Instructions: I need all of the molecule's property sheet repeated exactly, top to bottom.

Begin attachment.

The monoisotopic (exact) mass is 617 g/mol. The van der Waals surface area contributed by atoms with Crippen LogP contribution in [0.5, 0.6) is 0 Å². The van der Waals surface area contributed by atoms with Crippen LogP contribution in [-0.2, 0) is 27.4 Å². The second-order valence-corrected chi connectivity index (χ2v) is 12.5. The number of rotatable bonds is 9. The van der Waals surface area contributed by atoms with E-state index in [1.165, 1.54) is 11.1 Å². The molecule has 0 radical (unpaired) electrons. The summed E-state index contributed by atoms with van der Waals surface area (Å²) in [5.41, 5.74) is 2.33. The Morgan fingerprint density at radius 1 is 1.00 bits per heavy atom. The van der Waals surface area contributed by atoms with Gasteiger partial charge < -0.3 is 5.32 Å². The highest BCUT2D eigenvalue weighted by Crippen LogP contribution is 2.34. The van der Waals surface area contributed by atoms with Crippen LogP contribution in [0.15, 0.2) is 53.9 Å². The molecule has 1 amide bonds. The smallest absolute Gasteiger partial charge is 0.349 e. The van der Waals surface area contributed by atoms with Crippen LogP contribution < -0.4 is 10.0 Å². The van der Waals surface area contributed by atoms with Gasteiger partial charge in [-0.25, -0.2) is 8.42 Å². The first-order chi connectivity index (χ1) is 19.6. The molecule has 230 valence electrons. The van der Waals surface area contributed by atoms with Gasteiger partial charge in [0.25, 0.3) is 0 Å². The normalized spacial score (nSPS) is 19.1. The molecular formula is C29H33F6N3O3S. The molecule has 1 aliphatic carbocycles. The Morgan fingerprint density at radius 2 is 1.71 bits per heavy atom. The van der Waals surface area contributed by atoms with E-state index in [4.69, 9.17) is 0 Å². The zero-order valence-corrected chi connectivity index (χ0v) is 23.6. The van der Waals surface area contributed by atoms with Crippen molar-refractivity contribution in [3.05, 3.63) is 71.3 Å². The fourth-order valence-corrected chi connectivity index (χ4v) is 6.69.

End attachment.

The monoisotopic (exact) mass is 617 g/mol. The van der Waals surface area contributed by atoms with Crippen LogP contribution in [0.5, 0.6) is 0 Å². The van der Waals surface area contributed by atoms with Crippen LogP contribution in [-0.2, 0) is 27.4 Å². The second-order valence-corrected chi connectivity index (χ2v) is 12.5. The number of rotatable bonds is 9. The van der Waals surface area contributed by atoms with E-state index in [1.165, 1.54) is 11.1 Å². The molecule has 0 radical (unpaired) electrons. The summed E-state index contributed by atoms with van der Waals surface area (Å²) in [5.41, 5.74) is 2.33. The Morgan fingerprint density at radius 1 is 1.00 bits per heavy atom. The van der Waals surface area contributed by atoms with Gasteiger partial charge < -0.3 is 5.32 Å². The highest BCUT2D eigenvalue weighted by Crippen LogP contribution is 2.34. The van der Waals surface area contributed by atoms with Crippen LogP contribution in [0.15, 0.2) is 53.9 Å². The molecule has 1 amide bonds. The smallest absolute Gasteiger partial charge is 0.349 e. The van der Waals surface area contributed by atoms with Crippen LogP contribution < -0.4 is 10.0 Å². The van der Waals surface area contributed by atoms with Gasteiger partial charge in [-0.25, -0.2) is 8.42 Å². The first-order chi connectivity index (χ1) is 19.6. The molecule has 230 valence electrons. The van der Waals surface area contributed by atoms with Gasteiger partial charge in [0.25, 0.3) is 0 Å². The normalized spacial score (nSPS) is 19.1. The molecular formula is C29H33F6N3O3S. The molecule has 1 aliphatic carbocycles. The Morgan fingerprint density at radius 2 is 1.71 bits per heavy atom. The van der Waals surface area contributed by atoms with E-state index in [4.69, 9.17) is 0 Å². The zero-order valence-corrected chi connectivity index (χ0v) is 23.6. The van der Waals surface area contributed by atoms with Crippen molar-refractivity contribution in [3.05, 3.63) is 71.3 Å². The fourth-order valence-corrected chi connectivity index (χ4v) is 6.69.